Wednesday, November 01, 2006

Orissa and Saltwater Crocodiles

The world's largest saltwater crocodile, measuring a whopping 23 feet, has been found in the Bhitarkanika sanctuary on the Orissa coast in India. Before reading about this, I didn't even know there were saltwater crocs in Orissa. And I had almost surely never heard of Bhitarkanika.

Salties, of course, are big business in Australia. They attract hundreds of thousands, if not millions, of tourists every year to that country. Several documentaries have been made to celebrate these wonderful creatures. One of the more famous ones being SuperCroc, a two-hour special by Steve Irwin, wherein he set out to capture the largest saltwater croc in Australia, and managed to catch a 17-foot monster (17 feet, tch! We don't even bother to tag those in Bhitarkanika, S C Mohanty would say).

The point I'm trying to make here is (you just knew there was a point lurking around somewhere, didn't you) that Orissa should make use of its salties to promote tourism. When you house some of the largest and rarest reptiles in the world, you don't just sit on them. You make some noise. Advertise. Publicize. Boast about it. Invite NGC to make a documentary. That sort of thing. Orissa has one of the poorest economies in India, but is incredibly rich in natural resources. They should try and use the latter to improve the former. Ministry of Tourism, please take note. Oh, and please do something about that lousy website, too.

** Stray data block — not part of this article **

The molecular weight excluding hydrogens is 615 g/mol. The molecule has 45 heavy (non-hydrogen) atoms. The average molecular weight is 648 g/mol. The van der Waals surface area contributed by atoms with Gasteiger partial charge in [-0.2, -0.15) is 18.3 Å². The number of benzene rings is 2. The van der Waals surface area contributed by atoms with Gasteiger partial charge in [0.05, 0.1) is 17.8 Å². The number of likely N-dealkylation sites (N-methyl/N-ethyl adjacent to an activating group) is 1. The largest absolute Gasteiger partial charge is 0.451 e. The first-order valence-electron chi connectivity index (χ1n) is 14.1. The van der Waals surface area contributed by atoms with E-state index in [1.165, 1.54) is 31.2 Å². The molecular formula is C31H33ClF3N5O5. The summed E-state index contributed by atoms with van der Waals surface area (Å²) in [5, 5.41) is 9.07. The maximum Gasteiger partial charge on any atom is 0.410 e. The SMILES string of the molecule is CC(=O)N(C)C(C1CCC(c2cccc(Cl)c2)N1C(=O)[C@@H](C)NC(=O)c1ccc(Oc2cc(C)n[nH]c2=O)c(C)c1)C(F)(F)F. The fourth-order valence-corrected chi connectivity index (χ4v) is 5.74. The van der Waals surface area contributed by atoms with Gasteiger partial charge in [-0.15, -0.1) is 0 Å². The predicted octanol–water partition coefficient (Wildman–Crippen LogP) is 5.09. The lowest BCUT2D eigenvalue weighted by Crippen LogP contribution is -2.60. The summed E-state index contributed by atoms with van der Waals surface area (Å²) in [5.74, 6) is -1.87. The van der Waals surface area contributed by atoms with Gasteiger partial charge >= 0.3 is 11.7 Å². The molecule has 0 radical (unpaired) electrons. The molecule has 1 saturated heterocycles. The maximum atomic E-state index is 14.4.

1 Comments:

At November 1, 2006 at 11:42 PM, Anonymous Anonymous said...

Good to hear good things about Orissa. But pray tell us who measured the so-called largest croc in Bhitarkanika ? WHO ? And WHEN ? We checked out with wildlife officials and they say they have never ever done any kind
of measuring exercise in the Bhitarkanika croc zone. So what's the source of this 23 feet long myth ? Wildlife people keep telling you they have been seeing a couple of 18 to 20 feet long crocs in the Bhitarkanika creeks.
If you corner them they would reduce the length to 15-17 feet.
So why does not the wildlife department undertake a MEASURING
exercise with help of wellknown international croc experts ? Are they scared that the myth would explode ? I would say they should go ahead and start measuring the
biggies in Bhitarkanika. Who knows, we could even discover a giant 50-feet long croc out there !!!

 

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